May 10, 2017

High Load on macOS Server

I had a really high load on my Mac Mini Server. As it is a Late 2014 with only two CPU-Cores, everything hurts which makes the Server slow.

Two processes consumed a lot of Memory and CPU-Time.

apspd & cfprefsd

With fs_usage I’ve found out that cfprefsd reads and writes all the time to /Library/Preferences/ApplePushServiceProvider/ And this file was more the 53 MByte! So it looked like apspd` is the reason for the issue.

A cat /Library/Preferences/ApplePushServiceProvider/ | strings | wc -l showed a line count of more than 500k lines.

Something like this was the content of a line


The plist file it self was OK

$ plutil /Library/Preferences/ApplePushServiceProvider/ 
/Library/Preferences/ApplePushServiceProvider/ OK

The Manual Page just explained that APSPD is the ApplePushServiceProvider helper process. I haven’t found much more information about it which explains it in more detail.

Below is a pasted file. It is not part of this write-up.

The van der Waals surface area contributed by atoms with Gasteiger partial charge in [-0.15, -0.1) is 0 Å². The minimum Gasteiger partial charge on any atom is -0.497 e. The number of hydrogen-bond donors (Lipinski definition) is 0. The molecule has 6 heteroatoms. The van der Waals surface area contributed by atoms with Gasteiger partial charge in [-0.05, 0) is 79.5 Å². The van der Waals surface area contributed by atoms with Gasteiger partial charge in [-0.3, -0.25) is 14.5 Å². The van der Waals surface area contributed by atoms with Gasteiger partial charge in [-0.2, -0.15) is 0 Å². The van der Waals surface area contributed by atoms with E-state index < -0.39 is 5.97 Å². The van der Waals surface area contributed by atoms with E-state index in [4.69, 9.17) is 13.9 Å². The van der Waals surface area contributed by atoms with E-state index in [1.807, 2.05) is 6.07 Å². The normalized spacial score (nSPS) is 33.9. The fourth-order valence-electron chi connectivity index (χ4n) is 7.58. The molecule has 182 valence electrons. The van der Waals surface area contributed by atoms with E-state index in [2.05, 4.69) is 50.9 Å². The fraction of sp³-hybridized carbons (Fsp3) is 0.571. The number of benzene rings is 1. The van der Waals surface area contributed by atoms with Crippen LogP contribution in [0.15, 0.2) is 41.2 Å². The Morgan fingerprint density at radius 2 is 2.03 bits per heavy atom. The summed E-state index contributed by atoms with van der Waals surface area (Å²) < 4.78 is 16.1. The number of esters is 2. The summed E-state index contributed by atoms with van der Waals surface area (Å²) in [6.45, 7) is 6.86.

apspd(8)                  BSD System Manager's Manual                 apspd(8)

     apspd -- ApplePushServiceProvider helper process


     apspd is used by the ApplePushServiceProvider framework for various functions.

     apspd should not be invoked directly.  It is intended only for use by the ApplePushServiceProvider framework.

Darwin                           May 10, 2017                           Darwin

To reduce the Load on my server, I did the following

  2. Disable Push-Notifications in the Server-App <SERVERNAME> -> Settings -> Notifications
  3. Stop the Device-Manager # serveradmin stop devicemgr
  4. Remove the Push-Notifications for the Alerts Alerts -> Delivery -> Push Notifications -> Edit Notification -> remove all recipients
  5. Force Quit apspd(via Activity Monitor)
  6. Move (remove) the plist file # sudo mv /Library/Preferences/ApplePushServiceProvider/* /tmp
  7. Start the Device-Manager # serveradmin start devicemgr

In my case, the plist file had now a size of around 600 Bytes! CPU went down from 100% to 6%. After that I’ve enabled the Push Notifications and the Alerts.

See here a screenshot

The rise of the load at 2:00 can be ignored. That was a different issue ;-)

P.S.: After I’ve written this here, I’ve found a discussion thread with nearly the same outcome…

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